As we were completing this anatomical study, a patient who had undergone septorhinoplasty reported that his MH had disappeared. Searching for a potential connection in the literature, we came across an article from Switzerland demonstrating that indeed this surgery had been performed for MH and improved or eliminated MH on many patients. 8 In this study, 299 patients with various types of headaches, including migraine, cluster, and so-called idiopathic headaches, were operated on between 1973 and 1991. Septal correction, resection of the middle concha, ethmoidectomy, and sphenoidectomy on the corresponding headache side or occasionally on both sides were carried out. Most patients (235; 78.5%) were totally asymptomatic postoperatively; 34 (11.5%) had a sensation of pressure in the head on rare occasions but no further migraines, and 30 (11%) continued to experience headaches that occurred only rarely and were mild and of short duration.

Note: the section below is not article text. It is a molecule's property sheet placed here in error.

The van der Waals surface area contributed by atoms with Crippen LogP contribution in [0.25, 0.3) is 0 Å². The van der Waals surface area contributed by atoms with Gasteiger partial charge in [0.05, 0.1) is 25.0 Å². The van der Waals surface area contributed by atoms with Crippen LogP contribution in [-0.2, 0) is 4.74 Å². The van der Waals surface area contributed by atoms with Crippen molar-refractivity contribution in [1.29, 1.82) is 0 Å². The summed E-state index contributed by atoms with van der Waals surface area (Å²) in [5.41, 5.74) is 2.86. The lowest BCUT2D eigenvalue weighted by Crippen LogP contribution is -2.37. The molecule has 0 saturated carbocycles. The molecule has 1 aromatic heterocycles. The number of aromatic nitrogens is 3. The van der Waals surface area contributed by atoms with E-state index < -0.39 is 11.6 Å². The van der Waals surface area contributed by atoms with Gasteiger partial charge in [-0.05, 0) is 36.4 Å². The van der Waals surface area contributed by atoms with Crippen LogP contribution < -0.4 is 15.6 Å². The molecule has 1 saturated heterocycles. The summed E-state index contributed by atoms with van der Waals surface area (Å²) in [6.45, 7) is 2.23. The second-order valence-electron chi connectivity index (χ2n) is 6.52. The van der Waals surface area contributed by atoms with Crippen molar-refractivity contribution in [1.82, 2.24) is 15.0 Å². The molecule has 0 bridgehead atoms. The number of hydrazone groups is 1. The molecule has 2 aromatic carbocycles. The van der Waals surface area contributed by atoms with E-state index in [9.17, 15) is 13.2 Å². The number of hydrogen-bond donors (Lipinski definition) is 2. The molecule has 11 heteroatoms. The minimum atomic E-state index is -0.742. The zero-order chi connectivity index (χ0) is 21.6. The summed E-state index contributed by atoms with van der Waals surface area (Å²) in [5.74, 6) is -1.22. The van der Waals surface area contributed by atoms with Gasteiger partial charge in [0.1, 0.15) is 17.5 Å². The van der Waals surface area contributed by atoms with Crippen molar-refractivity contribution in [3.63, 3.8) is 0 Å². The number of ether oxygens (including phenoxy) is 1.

Up to this point, the prevailing theory behind MH pathogenesis included four basic concepts: (1) neuronal hyperexcitability during the interictal phase; (2) cortical spreading depression (CSD) as the basis of aura; (3) trigeminal nerve activation at a peripheral and central origin that accounts for the headache; and (4) the provocative concept that progressive central sensitization is possibly related to periaqueductal gray matter damage. Of these four concepts, our findings supported peripheral activation of the trigeminal nerve. MH is postulated to be caused by dilatation of large vessels innervated by the trigeminal nerve. Vasodilatation is the consequence of release of calcitonin gene-related peptide, substance P, and neurokinin A found in the cell bodies of trigeminal neurons. What prompts the release of these peptides remains unclear. We proposed that it may be the mechanical stimulation of the potentially hyperexcited, peripheral sensory nerves that instigates the cascade of events. In fact, in 3 out of 4 trigger sites that we studied, the sensory nerves traverse the muscles. As to the fourth site, contact between the turbinates and the deviated septum may cause MH in some patients.